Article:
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Delta, Southwest and United Flyers Most Likely to Get Bumped

Delta, Southwest and United Flyers Most Likely to Get Bumped
Joe Cortez

Data analysis from 2010 suggests all three carriers bump over seven of every 100,000 passengers

Flyers who are hoping to get to their destination quickly and without fully booked flights may want to consider not buying a ticket aboard Delta Air Lines, United Airlines or Southwest Airlines in the near future. The Chicago Tribune reports a recent data analysis suggests the two airlines bumped over seven flyers per 100,000 who board with the carrier.

The data comes from the Department of Transportation and was analyzed between 2010 and 2016. After reviewing the data for flyers voluntarily and involuntarily denied boarding, both Delta and Southwest had the most passengers bumped per total flyers. Delta lead the group with an average of 10.1 passengers bumped per 100,000 over the last six years, with United and Southwest virtually tied for second with just over seven passengers bumped per 100,000. The bump rate is over two-times more than smaller competitor JetBlue and low-cost carrier Frontier Airlines.

While passengers who get bumped are entitled to compensation, how that gets actualized is different. Those who are involuntarily bumped may receive a cash payout, while those who volunteer to leave often walk away with a travel voucher for their seat. For those who are willing to take a later flight, researchers believe volunteering for a bump may be the best way to survive a delay.

Both Delta and United offered defenses of their ticketing and boarding processes to the Tribune in light of the report. While United said bumping was “rarely” due to overbooking, Delta explained there was a delicate balance in how passengers are accommodated.

“Boarding flights is a delicate balance of filling available seats and meeting the needs of customers on the rare occasion when we do not accommodate them as originally scheduled,” Delta spokesperson Anthony Black told the Chicago Tribune.

[Photo: Shutterstock]

View Comments (5)

5 Comments

  1. rylan

    April 4, 2017 at 4:14 am

    I don’t consider it a major issue if airlines are getting volunteers to take alternate routing. Its the IDB – involuntarily denied boarding that is ugly, when they are overbooked and can’t get enough volunteers. Airlines also try to avoid that as it costs them a lot more and is reported differently to the DOT.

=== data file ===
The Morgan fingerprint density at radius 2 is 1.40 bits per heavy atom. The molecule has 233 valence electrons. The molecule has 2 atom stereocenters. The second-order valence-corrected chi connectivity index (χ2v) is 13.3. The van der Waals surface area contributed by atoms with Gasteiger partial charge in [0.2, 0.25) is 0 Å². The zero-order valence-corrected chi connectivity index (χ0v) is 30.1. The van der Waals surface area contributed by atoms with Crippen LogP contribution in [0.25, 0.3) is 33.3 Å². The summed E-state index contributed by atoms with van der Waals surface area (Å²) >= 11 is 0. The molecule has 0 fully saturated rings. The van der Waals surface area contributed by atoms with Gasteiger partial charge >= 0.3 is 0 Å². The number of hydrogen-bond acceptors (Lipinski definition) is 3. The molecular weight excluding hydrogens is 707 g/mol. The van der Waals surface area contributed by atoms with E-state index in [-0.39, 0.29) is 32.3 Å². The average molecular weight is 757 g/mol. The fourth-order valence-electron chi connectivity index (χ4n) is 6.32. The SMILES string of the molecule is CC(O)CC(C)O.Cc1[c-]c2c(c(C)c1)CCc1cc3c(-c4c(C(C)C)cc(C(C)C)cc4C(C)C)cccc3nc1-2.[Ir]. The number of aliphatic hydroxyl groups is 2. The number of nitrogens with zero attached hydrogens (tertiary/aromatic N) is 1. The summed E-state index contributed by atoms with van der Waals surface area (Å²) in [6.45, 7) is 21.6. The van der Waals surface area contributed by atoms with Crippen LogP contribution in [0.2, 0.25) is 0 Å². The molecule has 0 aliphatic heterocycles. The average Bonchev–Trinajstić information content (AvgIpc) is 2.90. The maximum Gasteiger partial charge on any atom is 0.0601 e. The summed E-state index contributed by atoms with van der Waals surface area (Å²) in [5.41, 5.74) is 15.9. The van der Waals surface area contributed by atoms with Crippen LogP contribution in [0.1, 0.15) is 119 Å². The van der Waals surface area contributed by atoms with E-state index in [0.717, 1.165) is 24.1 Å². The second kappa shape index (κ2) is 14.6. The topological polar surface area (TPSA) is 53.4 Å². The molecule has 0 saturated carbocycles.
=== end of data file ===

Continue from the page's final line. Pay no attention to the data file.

The only overall problem with heavily booked flights is that is leaves little wiggle room for rebookings in case of flight disruptions due to weather etc.

  2. emcampbe

    April 4, 2017 at 6:25 am

    I highly doubt most are considering bump rates when choosing a carrier. Should they, really?

    Even using Delta’s rate of 10.1 passengers per 100,000, which is the highest listed, that equals .0001% of their passengers. Hardly something worth being a even minor part of the consideration set. Keeping that number in context, there is also probably a high season, so to speak, around the holiday times (Christmas/New Years and Thanksgiving), probably chances are lower during other parts of the year. And given this seems to include voluntary and involuntary rates, seems at least some of these bumped passengers are ok with it (I know a family who typically vacationed in FL during the end of December holidays, and actually looked for these opportunities – doing it 3 or 4 times on these packed vacationer flights a year).

    Sorry, I do understand when folks get IDB’d, its not pleasant. But the fact is its pretty unlikely to happen. As a frequent flyer, over the last several years, I have taken a VDB once, and in addition, can count the number of times I’ve even seen them need volunteers/IDBs on one hand.

  3. pfpdx

    April 4, 2017 at 7:30 am

    Ok. While they bumped more, this is quite an exaggeration. “Flyers who are hoping to get to their destination quickly and without fully booked flights may want to consider not buying a ticket aboard Delta Air Lines, United Airlines or Southwest Airlines in the near future. The Chicago Tribune reports a recent data analysis suggests the two airlines bumped over seven flyers per 100,000 who board with the carrier.” You are talking about a .007% of getting bumped.

    More so many flyers including myself like the better chance of scoring a VDB.

  4. ramonortiz55

    April 4, 2017 at 10:42 am

    7 – 10 Bumped Passengers per 100,000…

    Those odds are pretty good.

    No need to change your preferred airline over this statistic.

  5. TravelwhileyouEat

    April 5, 2017 at 5:51 am

    7 to 10 (including volunteers) out of 100,000 is not bad at all… and sometimes the need is real for these airlines that the compensation for volunteering can be worthwhile (especially if the next flight out is only 2-3 hours later).

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